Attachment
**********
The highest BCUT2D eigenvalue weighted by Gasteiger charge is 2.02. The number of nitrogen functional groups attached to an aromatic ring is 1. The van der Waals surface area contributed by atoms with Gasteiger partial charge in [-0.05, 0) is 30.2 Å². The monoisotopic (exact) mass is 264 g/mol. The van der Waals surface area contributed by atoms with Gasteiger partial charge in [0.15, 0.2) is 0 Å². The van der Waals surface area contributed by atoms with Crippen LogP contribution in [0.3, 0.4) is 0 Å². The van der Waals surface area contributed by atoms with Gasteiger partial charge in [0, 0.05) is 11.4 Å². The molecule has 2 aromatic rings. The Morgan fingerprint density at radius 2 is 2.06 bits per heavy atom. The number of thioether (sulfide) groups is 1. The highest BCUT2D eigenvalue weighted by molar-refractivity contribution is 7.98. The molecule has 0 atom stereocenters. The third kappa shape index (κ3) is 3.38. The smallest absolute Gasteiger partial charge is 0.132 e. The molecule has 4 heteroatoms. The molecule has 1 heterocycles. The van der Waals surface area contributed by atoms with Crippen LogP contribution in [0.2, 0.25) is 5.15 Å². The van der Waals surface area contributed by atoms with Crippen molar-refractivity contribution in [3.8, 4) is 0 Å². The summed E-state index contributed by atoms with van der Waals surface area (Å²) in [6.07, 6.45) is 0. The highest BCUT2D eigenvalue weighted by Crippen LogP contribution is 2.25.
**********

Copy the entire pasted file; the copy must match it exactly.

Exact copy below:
The highest BCUT2D eigenvalue weighted by Gasteiger charge is 2.02. The number of nitrogen functional groups attached to an aromatic ring is 1. The van der Waals surface area contributed by atoms with Gasteiger partial charge in [-0.05, 0) is 30.2 Å². The monoisotopic (exact) mass is 264 g/mol. The van der Waals surface area contributed by atoms with Gasteiger partial charge in [0.15, 0.2) is 0 Å². The van der Waals surface area contributed by atoms with Crippen LogP contribution in [0.3, 0.4) is 0 Å². The van der Waals surface area contributed by atoms with Gasteiger partial charge in [0, 0.05) is 11.4 Å². The molecule has 2 aromatic rings. The Morgan fingerprint density at radius 2 is 2.06 bits per heavy atom. The number of thioether (sulfide) groups is 1. The highest BCUT2D eigenvalue weighted by molar-refractivity contribution is 7.98. The molecule has 0 atom stereocenters. The third kappa shape index (κ3) is 3.38. The smallest absolute Gasteiger partial charge is 0.132 e. The molecule has 4 heteroatoms. The molecule has 1 heterocycles. The van der Waals surface area contributed by atoms with Crippen LogP contribution in [0.2, 0.25) is 5.15 Å². The van der Waals surface area contributed by atoms with Crippen molar-refractivity contribution in [3.8, 4) is 0 Å². The summed E-state index contributed by atoms with van der Waals surface area (Å²) in [6.07, 6.45) is 0. The highest BCUT2D eigenvalue weighted by Crippen LogP contribution is 2.25.